Institute mandatory financial literacy curriculum into Connecticut Higher Education system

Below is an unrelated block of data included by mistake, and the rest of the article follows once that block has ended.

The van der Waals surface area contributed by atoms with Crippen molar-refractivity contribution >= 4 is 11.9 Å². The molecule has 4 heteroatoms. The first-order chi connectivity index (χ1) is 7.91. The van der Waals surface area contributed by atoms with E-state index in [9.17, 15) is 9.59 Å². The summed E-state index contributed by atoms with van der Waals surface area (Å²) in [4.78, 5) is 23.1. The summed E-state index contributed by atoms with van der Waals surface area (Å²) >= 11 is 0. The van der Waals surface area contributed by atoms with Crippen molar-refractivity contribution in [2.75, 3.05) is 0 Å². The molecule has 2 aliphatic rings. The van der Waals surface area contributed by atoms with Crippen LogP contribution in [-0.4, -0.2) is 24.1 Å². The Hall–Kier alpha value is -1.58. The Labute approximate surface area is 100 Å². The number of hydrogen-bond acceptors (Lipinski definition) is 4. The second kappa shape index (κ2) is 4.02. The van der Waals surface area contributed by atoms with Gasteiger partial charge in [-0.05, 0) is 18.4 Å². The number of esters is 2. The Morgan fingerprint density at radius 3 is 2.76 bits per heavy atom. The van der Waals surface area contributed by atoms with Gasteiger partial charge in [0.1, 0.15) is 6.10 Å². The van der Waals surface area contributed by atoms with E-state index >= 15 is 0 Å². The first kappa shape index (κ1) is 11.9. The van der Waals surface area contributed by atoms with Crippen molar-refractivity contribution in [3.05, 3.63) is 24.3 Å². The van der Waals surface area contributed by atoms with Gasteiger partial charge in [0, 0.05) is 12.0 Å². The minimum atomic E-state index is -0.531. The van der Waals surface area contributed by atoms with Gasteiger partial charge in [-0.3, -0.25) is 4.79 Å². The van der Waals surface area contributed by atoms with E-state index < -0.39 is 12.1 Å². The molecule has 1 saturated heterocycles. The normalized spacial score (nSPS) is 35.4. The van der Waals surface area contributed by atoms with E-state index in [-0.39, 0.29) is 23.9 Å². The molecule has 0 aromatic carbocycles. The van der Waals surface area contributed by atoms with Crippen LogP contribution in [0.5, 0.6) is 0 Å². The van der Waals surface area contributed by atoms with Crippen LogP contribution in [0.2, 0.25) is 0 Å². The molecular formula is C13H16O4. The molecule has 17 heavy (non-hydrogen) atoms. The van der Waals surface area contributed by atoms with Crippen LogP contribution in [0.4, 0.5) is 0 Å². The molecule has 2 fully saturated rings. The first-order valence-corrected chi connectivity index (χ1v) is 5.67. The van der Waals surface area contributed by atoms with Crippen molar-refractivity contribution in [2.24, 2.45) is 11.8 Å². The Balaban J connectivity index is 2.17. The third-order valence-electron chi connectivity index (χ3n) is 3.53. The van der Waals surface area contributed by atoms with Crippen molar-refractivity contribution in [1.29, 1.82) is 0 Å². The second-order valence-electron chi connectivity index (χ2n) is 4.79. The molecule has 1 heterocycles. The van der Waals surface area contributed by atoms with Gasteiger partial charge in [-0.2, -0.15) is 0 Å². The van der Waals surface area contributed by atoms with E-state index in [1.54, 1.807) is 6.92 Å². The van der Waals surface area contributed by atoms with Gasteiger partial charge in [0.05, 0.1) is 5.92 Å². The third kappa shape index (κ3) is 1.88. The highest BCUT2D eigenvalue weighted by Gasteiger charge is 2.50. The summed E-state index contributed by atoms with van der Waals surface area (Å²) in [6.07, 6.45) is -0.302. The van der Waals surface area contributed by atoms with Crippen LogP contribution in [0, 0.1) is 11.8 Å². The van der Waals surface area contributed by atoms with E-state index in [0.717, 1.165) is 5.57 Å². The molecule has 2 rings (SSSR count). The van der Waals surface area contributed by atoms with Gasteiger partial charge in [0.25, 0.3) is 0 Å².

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Former Federal Reserve Chair Alan Greenspan once said “the number one problem in today’s generation and economy is the lack of financial literacy.” Financial literacy is deficient in the United States. Many Americans lack basic financial knowledge, such as how to balance a checkbook, or the steps needed to set up a retirement plan. Millennials, in particular, face the challenge of paying for the high costs of college and potentially debilitating debt. More than 40% of teens report that stress about money affects their school performance, but only 31% know what a credit score is, and a mere 17% know the definition of a 401(k). Connecticut students need to be equipped with the financial tools to pay off their loans, and become self-sufficient after they graduate. It is vital that higher education institutions in the state institute financial literacy requirements into their curriculum.
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